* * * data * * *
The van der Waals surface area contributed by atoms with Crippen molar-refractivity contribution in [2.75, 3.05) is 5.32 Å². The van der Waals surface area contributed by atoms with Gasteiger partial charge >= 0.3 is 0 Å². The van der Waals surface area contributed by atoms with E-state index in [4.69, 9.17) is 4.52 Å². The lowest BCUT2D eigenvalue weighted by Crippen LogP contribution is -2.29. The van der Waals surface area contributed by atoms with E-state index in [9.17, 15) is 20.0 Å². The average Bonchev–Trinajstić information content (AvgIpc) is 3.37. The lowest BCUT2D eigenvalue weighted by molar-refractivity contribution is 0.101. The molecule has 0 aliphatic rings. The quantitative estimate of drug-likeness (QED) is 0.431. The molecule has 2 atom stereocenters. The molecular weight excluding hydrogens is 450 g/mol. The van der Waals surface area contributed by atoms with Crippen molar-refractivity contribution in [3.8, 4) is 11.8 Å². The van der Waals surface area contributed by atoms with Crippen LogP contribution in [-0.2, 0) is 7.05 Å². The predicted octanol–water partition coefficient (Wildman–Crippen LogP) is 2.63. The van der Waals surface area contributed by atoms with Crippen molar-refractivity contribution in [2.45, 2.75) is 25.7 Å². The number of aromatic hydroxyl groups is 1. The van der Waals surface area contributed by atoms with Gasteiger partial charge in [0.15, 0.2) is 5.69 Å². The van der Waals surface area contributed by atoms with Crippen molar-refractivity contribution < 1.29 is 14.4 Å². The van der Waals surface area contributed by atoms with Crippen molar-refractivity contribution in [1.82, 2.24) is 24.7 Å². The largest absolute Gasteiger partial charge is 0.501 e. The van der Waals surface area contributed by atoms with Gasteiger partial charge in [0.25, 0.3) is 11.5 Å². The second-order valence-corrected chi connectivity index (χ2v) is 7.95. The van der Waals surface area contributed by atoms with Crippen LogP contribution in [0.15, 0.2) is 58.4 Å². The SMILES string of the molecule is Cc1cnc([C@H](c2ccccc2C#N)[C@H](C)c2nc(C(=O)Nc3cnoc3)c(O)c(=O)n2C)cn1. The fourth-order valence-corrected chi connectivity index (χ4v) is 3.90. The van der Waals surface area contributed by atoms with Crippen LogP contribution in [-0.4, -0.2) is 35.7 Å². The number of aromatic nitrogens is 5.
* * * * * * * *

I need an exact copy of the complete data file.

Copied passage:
The van der Waals surface area contributed by atoms with Crippen molar-refractivity contribution in [2.75, 3.05) is 5.32 Å². The van der Waals surface area contributed by atoms with Gasteiger partial charge >= 0.3 is 0 Å². The van der Waals surface area contributed by atoms with E-state index in [4.69, 9.17) is 4.52 Å². The lowest BCUT2D eigenvalue weighted by Crippen LogP contribution is -2.29. The van der Waals surface area contributed by atoms with E-state index in [9.17, 15) is 20.0 Å². The average Bonchev–Trinajstić information content (AvgIpc) is 3.37. The lowest BCUT2D eigenvalue weighted by molar-refractivity contribution is 0.101. The molecule has 0 aliphatic rings. The quantitative estimate of drug-likeness (QED) is 0.431. The molecule has 2 atom stereocenters. The molecular weight excluding hydrogens is 450 g/mol. The van der Waals surface area contributed by atoms with Crippen molar-refractivity contribution in [3.8, 4) is 11.8 Å². The van der Waals surface area contributed by atoms with Crippen LogP contribution in [-0.2, 0) is 7.05 Å². The predicted octanol–water partition coefficient (Wildman–Crippen LogP) is 2.63. The van der Waals surface area contributed by atoms with Crippen molar-refractivity contribution in [2.45, 2.75) is 25.7 Å². The number of aromatic hydroxyl groups is 1. The van der Waals surface area contributed by atoms with Gasteiger partial charge in [0.15, 0.2) is 5.69 Å². The van der Waals surface area contributed by atoms with Crippen molar-refractivity contribution < 1.29 is 14.4 Å². The van der Waals surface area contributed by atoms with Crippen molar-refractivity contribution in [1.82, 2.24) is 24.7 Å². The largest absolute Gasteiger partial charge is 0.501 e. The van der Waals surface area contributed by atoms with Gasteiger partial charge in [0.25, 0.3) is 11.5 Å². The second-order valence-corrected chi connectivity index (χ2v) is 7.95. The van der Waals surface area contributed by atoms with Crippen LogP contribution in [0.15, 0.2) is 58.4 Å². The SMILES string of the molecule is Cc1cnc([C@H](c2ccccc2C#N)[C@H](C)c2nc(C(=O)Nc3cnoc3)c(O)c(=O)n2C)cn1. The fourth-order valence-corrected chi connectivity index (χ4v) is 3.90. The van der Waals surface area contributed by atoms with Crippen LogP contribution in [-0.4, -0.2) is 35.7 Å². The number of aromatic nitrogens is 5.